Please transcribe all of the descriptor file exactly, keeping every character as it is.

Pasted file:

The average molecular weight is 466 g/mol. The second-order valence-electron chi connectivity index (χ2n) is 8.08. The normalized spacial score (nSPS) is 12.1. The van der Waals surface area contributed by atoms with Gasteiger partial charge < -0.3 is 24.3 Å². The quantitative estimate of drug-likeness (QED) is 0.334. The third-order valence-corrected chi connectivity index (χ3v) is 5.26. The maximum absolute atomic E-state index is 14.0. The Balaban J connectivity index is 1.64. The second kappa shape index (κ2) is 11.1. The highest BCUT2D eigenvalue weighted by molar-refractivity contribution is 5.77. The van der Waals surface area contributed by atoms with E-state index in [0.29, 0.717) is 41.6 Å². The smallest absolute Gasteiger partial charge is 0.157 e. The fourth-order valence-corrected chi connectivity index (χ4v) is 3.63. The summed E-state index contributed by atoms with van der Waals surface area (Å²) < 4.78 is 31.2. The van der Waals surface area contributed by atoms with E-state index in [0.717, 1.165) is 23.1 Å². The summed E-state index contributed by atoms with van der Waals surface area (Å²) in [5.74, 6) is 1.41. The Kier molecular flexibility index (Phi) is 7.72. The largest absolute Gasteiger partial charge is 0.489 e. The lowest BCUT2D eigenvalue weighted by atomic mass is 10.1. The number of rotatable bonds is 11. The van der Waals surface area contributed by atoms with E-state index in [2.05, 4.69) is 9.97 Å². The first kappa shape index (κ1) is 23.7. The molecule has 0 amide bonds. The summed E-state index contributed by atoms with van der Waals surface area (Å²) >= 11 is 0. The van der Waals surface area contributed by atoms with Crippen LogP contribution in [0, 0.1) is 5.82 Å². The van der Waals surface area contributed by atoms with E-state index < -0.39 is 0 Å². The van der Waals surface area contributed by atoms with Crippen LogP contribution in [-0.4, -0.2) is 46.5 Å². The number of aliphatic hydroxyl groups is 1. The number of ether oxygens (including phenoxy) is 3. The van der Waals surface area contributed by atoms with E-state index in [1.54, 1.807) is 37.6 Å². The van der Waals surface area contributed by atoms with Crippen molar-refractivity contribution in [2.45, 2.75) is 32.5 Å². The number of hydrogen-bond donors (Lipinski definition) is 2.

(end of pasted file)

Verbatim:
The average molecular weight is 466 g/mol. The second-order valence-electron chi connectivity index (χ2n) is 8.08. The normalized spacial score (nSPS) is 12.1. The van der Waals surface area contributed by atoms with Gasteiger partial charge < -0.3 is 24.3 Å². The quantitative estimate of drug-likeness (QED) is 0.334. The third-order valence-corrected chi connectivity index (χ3v) is 5.26. The maximum absolute atomic E-state index is 14.0. The Balaban J connectivity index is 1.64. The second kappa shape index (κ2) is 11.1. The highest BCUT2D eigenvalue weighted by molar-refractivity contribution is 5.77. The van der Waals surface area contributed by atoms with E-state index in [0.29, 0.717) is 41.6 Å². The smallest absolute Gasteiger partial charge is 0.157 e. The fourth-order valence-corrected chi connectivity index (χ4v) is 3.63. The summed E-state index contributed by atoms with van der Waals surface area (Å²) < 4.78 is 31.2. The van der Waals surface area contributed by atoms with E-state index in [0.717, 1.165) is 23.1 Å². The summed E-state index contributed by atoms with van der Waals surface area (Å²) in [5.74, 6) is 1.41. The Kier molecular flexibility index (Phi) is 7.72. The largest absolute Gasteiger partial charge is 0.489 e. The lowest BCUT2D eigenvalue weighted by atomic mass is 10.1. The number of rotatable bonds is 11. The van der Waals surface area contributed by atoms with E-state index in [2.05, 4.69) is 9.97 Å². The first kappa shape index (κ1) is 23.7. The molecule has 0 amide bonds. The summed E-state index contributed by atoms with van der Waals surface area (Å²) >= 11 is 0. The van der Waals surface area contributed by atoms with Crippen LogP contribution in [0, 0.1) is 5.82 Å². The van der Waals surface area contributed by atoms with E-state index < -0.39 is 0 Å². The van der Waals surface area contributed by atoms with Crippen LogP contribution in [-0.4, -0.2) is 46.5 Å². The number of aliphatic hydroxyl groups is 1. The number of ether oxygens (including phenoxy) is 3. The van der Waals surface area contributed by atoms with E-state index in [1.54, 1.807) is 37.6 Å². The van der Waals surface area contributed by atoms with Crippen molar-refractivity contribution in [2.45, 2.75) is 32.5 Å². The number of hydrogen-bond donors (Lipinski definition) is 2.